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Friday • 17
DJs Dave Shettler and Josh Dunn: Electro Party

So says DJ Dave Shettler: "There's a void that needs to be filled, and seeing as I've spent a good amount of time trying to get my hands on every electro record that ever came out ..." it's about bloody time for electro night dance party. Shettler — who is best known for his tub-thumping skills (ex-Sights, now in SSM) — hopes to make the event more of an art installation than another tired dance party. Expect light shows, wall projections and oodles of obscure-even-to-the-record-wonks electro. He'll be joined in the booth by Peoples Records team guy, Josh Dunn. At the Bohemian National Home, 3009 Tillman St., Detroit; 313-737-6606. Also at Boho a bit earlier this week, the Italian Qbico label records a double live album of Faruq Z. Bey and the Northwoods Improvisers, Muruga Booker's Global Village Ceremonial Band (with New York clarinetist Perry Robinson and P-Funker Belita Woods) and Odu Afrobeat Orchestra. Thursday, Nov. 16. Doors at 8 p.m. Sliding scale with $10 minimum.

Friday • 17
Campus Martius Holiday Tree Lighting

Bring a little politically correct holiday kitsch into your life by watching the lighting of Detroit's Holiday Tree at Campus Martius Park. The Salvation Army will launch its Red Kettle fundraising campaign; the ice skating rink will open for the season; there'll be special activities for children and hot beverages aplenty — basically, all the wholesome shenanigans your heart could desire. The park, open to the public since 2004, has been lauded for its beauty and is considered an important part of the revitalization of Detroit. The lighting will take place between 5:30 p.m. and midnight. For more information, contact the Detroit 300 Conservancy at 313-962-0101 or visit

Friday • 17
Eric Burdon & the Animals

Lest the floppy jowls fool ya, Eric Burdon is still the weirdly sex-positive rock star he always was. Shit, it's only has-beens the likes of this barrel-lunged Newcastle boy who ever make white locks, aged skin and shredded vocal cords completely cool and desirable. You know the deal, you still think his War-theme "Spill the Wine" is the jam. At the Macomb Center for the Performing Arts, 44575 Garfield Rd., Clinton Twp.; 586-286-2141.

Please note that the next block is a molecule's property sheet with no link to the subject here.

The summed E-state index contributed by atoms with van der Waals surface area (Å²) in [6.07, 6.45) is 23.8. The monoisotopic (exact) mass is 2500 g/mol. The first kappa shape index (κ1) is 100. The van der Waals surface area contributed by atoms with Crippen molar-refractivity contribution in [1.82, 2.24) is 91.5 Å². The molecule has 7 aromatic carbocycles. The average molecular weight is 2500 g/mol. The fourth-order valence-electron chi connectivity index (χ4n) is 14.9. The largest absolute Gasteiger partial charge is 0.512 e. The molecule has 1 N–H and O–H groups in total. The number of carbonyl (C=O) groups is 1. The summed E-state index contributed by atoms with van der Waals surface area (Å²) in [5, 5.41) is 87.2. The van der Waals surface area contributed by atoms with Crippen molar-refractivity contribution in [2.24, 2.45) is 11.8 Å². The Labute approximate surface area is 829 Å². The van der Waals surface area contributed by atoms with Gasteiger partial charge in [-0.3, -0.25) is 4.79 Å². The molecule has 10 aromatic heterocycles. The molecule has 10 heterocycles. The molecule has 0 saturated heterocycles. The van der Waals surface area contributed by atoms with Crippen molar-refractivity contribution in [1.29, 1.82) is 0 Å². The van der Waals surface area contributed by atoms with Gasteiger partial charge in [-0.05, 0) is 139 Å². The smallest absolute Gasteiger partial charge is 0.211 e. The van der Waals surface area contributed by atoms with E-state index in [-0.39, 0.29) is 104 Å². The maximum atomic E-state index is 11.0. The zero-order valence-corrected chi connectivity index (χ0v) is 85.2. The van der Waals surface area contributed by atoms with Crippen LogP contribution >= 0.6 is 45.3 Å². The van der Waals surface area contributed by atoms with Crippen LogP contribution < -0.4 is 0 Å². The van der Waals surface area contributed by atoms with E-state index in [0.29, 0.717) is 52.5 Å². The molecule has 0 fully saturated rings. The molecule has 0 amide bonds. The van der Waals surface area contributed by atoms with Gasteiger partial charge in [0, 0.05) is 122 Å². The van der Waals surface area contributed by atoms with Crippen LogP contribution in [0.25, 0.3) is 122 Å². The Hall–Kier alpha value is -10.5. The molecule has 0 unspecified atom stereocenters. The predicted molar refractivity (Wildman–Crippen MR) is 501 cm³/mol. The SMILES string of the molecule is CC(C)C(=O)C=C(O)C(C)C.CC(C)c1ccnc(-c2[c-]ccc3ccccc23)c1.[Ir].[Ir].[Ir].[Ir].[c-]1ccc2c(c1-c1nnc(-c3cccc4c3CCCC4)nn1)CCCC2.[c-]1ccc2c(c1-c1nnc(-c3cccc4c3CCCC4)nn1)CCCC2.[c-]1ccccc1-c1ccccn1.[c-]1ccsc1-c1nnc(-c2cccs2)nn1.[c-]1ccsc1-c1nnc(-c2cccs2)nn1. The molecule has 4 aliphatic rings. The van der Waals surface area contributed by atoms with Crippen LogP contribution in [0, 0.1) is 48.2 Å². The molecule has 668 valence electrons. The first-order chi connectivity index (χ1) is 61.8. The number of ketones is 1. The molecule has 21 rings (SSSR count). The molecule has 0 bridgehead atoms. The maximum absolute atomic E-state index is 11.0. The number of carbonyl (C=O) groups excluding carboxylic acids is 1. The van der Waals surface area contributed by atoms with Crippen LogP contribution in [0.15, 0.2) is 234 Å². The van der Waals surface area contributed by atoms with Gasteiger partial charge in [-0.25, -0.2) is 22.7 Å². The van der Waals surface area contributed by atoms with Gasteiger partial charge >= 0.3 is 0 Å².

Friday • 17
The Rants

The Flint area's left-of-the-dial heroes the Rants have a new CD called Spirit! (out Nov. 28) that has been a long time coming. In fact, burned boots of the disc have made the Detroit rounds for months. The band's deceptively innocent aural love letters to the Beatles and Beach Boys are remarkable because of a minimalist, unfucked-with soundstage (mainly bass, guitar and drums) created with emotional restraint and seemingly fey wrists. That ain't easy to do; particularly when you consider that it's cloaked in heart and ever-so-subtle sarcasm. The group is now basically this guy Ian Saylor, who's often backed by a revolving cast of local rock 'n' roll stars and pop geeks. These record-release shows will feature hyped-up Sights man Eddie "Steve Marriott who?" Baranek and Pop Project/Singles dude Dave Lawson. The nights promise much singsong frolic. At the Blind Pig, 208 S. First St., Ann Arbor; 734-996-8555, and Saturday, Nov. 18, at Small's, 10339 Conant, Hamtramck; 313-873-1117.

Friday-Saturday, 17-18
Marx in Soho

Howard Zinn is more than a lefty historian, writer and professor, he's the author of several plays about American radical politics. Zinn recently spoke at Cobo Hall after being honored by the Cranbrook Peace Foundation, and that group is now bringing his play about Karl Marx, Marx in Soho, to the stage in Ferndale. Zinn uses the play to breathe life into Marx, allowing him to visit our living present to clear his name of all the sins that have been committed by repressive dictatorships in his name. It's a dialectical criticism of communism from an anarchist perspective, but it won't be dry or preachy. Instead, Zinn shows us Marx the thinker, the philosopher, the family man with a sense of humor and a mug of beer, not just a stern ideologue. This one-man show stars Robert Weick, who travels the country playing the revived Marx, asking audiences "Don't you wonder: Why is it necessary to declare me dead again and again?" At 7 p.m. both nights, Ferndale United Methodist Church, 22331 Woodward, Ferndale; $15 at the door, $10 in advance. Call 248-545-4467 or 313-207-3904 for tickets and information.

Saturday • 18
Saints Preserve Us